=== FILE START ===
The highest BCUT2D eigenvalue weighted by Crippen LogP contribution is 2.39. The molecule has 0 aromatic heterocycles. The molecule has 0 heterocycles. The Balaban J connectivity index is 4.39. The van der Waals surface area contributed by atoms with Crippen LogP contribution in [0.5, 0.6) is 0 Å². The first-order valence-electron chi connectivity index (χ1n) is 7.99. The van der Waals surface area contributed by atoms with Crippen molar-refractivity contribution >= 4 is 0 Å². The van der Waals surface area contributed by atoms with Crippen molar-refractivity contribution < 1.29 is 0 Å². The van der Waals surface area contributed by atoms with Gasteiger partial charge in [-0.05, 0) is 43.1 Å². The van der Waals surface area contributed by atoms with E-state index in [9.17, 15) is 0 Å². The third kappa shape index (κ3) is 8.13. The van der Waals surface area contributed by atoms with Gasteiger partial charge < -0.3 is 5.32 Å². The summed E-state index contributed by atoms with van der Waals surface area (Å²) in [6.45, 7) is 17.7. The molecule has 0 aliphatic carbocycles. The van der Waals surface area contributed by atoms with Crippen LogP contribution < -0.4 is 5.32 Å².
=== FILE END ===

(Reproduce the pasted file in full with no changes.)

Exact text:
The highest BCUT2D eigenvalue weighted by Crippen LogP contribution is 2.39. The molecule has 0 aromatic heterocycles. The molecule has 0 heterocycles. The Balaban J connectivity index is 4.39. The van der Waals surface area contributed by atoms with Crippen LogP contribution in [0.5, 0.6) is 0 Å². The first-order valence-electron chi connectivity index (χ1n) is 7.99. The van der Waals surface area contributed by atoms with Crippen molar-refractivity contribution >= 4 is 0 Å². The van der Waals surface area contributed by atoms with Crippen molar-refractivity contribution < 1.29 is 0 Å². The van der Waals surface area contributed by atoms with Gasteiger partial charge in [-0.05, 0) is 43.1 Å². The van der Waals surface area contributed by atoms with E-state index in [9.17, 15) is 0 Å². The third kappa shape index (κ3) is 8.13. The van der Waals surface area contributed by atoms with Gasteiger partial charge < -0.3 is 5.32 Å². The summed E-state index contributed by atoms with van der Waals surface area (Å²) in [6.45, 7) is 17.7. The molecule has 0 aliphatic carbocycles. The van der Waals surface area contributed by atoms with Crippen LogP contribution < -0.4 is 5.32 Å².